ZBIGNIEW BRZEZINSKI: Not being partitioned. And I am concerned, concerned that we may be moving towards a situation of a de facto partition, because the indicators regarding the Russian moves in my view are quite serious actually. There are some indications that there may be Russian planes landing into Pristina tomorrow. The Russian force that moved from Bosnia into Serbia obviously moved on the basis of collusion between Yeltsin and Milosevic. And there may be, in effect, a joint Russian-Serbian plan to partition Kosovo. Moreover, there are, I think, some grounds for being concerned that our top military command, including SACEUR, are under some degree of persuasion to accept a de facto zone for Russia considering it, defining it as a military level solution. And I don't think that SACEUR can accept that given the fact that the mission he was ordered to undertake was to create a situation so that the refugees would feel safe to come back and they will not feel safe to come back if there is a de facto Russian zone. In fact, some Serbs are already dancing on the streets, quite literally in Pristina, claiming that we are being preempted. Our own plans to deploy forces in Pristina have been put on hold in the context of this debate in which the military are being pressured to assume political responsibility.
LAWRENCE EAGLEBURGER: Let me go on from this. Dr. Brzezinski is right, particularly in terms of the concerns that the Russians have been playing. It's more than that in the Kosovo that worries me a lot, and it's one of these unintended consequences. Let's assume even for a moment that we don't get to this question of partition. I would predict to you that it may well be before too very long that NATO forces are in the process of defending Serbs against Kosovars. That really worries me. I think it is very clear, and it was one of the problems with Rambouillet, by the way, that the demand - or the statement that there would be an autonomous Kosovo. Milosevic knew from the beginning if he signed the Rambouillet agreement that was not what was going to happen. That is not what is going to happen now. It's even more clear that the Kosovars don't want to live under Serbian rule. So I think we are going to see a major drive over the next few years on the part of the Kosovars for independence.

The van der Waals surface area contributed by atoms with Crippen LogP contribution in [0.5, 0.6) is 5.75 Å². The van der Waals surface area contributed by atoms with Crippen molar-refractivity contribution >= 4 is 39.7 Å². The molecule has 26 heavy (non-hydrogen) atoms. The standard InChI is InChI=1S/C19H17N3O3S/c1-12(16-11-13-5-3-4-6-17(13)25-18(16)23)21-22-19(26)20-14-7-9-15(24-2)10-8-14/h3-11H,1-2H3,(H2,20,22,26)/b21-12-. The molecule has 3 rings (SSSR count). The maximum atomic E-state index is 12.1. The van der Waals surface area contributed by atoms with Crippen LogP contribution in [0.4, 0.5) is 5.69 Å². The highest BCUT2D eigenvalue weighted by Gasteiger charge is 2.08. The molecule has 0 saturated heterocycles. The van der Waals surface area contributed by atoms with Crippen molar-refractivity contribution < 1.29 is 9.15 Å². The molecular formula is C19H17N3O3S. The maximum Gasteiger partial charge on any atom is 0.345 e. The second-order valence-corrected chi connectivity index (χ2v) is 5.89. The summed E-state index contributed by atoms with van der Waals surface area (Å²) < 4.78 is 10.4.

And I'll even go further than that and say give it five years, and I think we've got, believe it or not, a greater Albania problem with the Albanians in Macedonia, for example, wanting to know, to hive off a part of that country and put it into Albania. When you begin to play with moving territory from outside -- from a sovereign state to some other state, you're setting a precedent to speak -- speaking of a precedence by the way -- that go much beyond Serbia and Yugoslavia and begin to scare an awful lot of people all over the world. Can I make one more point? The other thing that really bothers me and Jim tried to touch on it with the President, but not the way I see it. One of the things that really, really concerns me is the impression we have given the rest of the world over the course of this eight weeks of the bully on the block -- where we push a button and somebody out there dies and all we get is the cost of the missile. And it worries me -